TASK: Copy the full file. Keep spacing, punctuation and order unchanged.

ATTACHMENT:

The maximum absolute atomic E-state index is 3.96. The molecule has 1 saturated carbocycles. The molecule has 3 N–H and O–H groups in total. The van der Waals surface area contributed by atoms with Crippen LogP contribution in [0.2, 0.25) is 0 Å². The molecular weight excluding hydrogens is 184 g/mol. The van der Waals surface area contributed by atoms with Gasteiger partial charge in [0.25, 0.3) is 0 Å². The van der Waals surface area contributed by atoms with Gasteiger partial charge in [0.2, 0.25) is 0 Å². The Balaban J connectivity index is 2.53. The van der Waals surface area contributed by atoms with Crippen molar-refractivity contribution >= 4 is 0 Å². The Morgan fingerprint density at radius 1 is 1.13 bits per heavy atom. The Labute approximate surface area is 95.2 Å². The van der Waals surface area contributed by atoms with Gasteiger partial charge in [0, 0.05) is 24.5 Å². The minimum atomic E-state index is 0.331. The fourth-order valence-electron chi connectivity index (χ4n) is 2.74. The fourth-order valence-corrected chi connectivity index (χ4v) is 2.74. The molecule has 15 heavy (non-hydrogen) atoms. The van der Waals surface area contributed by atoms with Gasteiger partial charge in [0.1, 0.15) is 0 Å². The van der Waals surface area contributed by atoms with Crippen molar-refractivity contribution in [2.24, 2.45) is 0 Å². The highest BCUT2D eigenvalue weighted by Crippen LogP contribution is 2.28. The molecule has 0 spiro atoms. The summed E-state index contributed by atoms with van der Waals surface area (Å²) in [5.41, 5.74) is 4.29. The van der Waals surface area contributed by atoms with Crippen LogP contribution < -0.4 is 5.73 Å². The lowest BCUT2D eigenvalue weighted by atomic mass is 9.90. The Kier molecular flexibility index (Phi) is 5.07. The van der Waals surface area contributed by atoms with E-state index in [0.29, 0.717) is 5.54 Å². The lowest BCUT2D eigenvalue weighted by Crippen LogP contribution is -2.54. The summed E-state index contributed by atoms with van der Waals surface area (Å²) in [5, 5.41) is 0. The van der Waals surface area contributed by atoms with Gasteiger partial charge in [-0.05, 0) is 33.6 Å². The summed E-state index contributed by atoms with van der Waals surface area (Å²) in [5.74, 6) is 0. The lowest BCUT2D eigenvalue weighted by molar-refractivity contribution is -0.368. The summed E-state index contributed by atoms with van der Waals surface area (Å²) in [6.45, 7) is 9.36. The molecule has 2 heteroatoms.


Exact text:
The maximum absolute atomic E-state index is 3.96. The molecule has 1 saturated carbocycles. The molecule has 3 N–H and O–H groups in total. The van der Waals surface area contributed by atoms with Crippen LogP contribution in [0.2, 0.25) is 0 Å². The molecular weight excluding hydrogens is 184 g/mol. The van der Waals surface area contributed by atoms with Gasteiger partial charge in [0.25, 0.3) is 0 Å². The van der Waals surface area contributed by atoms with Gasteiger partial charge in [0.2, 0.25) is 0 Å². The Balaban J connectivity index is 2.53. The van der Waals surface area contributed by atoms with Crippen molar-refractivity contribution >= 4 is 0 Å². The Morgan fingerprint density at radius 1 is 1.13 bits per heavy atom. The Labute approximate surface area is 95.2 Å². The van der Waals surface area contributed by atoms with Gasteiger partial charge in [0, 0.05) is 24.5 Å². The minimum atomic E-state index is 0.331. The fourth-order valence-electron chi connectivity index (χ4n) is 2.74. The fourth-order valence-corrected chi connectivity index (χ4v) is 2.74. The molecule has 15 heavy (non-hydrogen) atoms. The van der Waals surface area contributed by atoms with Gasteiger partial charge in [0.1, 0.15) is 0 Å². The van der Waals surface area contributed by atoms with Crippen molar-refractivity contribution in [2.24, 2.45) is 0 Å². The highest BCUT2D eigenvalue weighted by Crippen LogP contribution is 2.28. The molecule has 0 spiro atoms. The summed E-state index contributed by atoms with van der Waals surface area (Å²) in [5.41, 5.74) is 4.29. The van der Waals surface area contributed by atoms with Crippen LogP contribution < -0.4 is 5.73 Å². The lowest BCUT2D eigenvalue weighted by atomic mass is 9.90. The Kier molecular flexibility index (Phi) is 5.07. The van der Waals surface area contributed by atoms with E-state index in [0.29, 0.717) is 5.54 Å². The lowest BCUT2D eigenvalue weighted by Crippen LogP contribution is -2.54. The summed E-state index contributed by atoms with van der Waals surface area (Å²) in [5, 5.41) is 0. The van der Waals surface area contributed by atoms with Gasteiger partial charge in [-0.05, 0) is 33.6 Å². The summed E-state index contributed by atoms with van der Waals surface area (Å²) in [5.74, 6) is 0. The lowest BCUT2D eigenvalue weighted by molar-refractivity contribution is -0.368. The summed E-state index contributed by atoms with van der Waals surface area (Å²) in [6.45, 7) is 9.36. The molecule has 2 heteroatoms.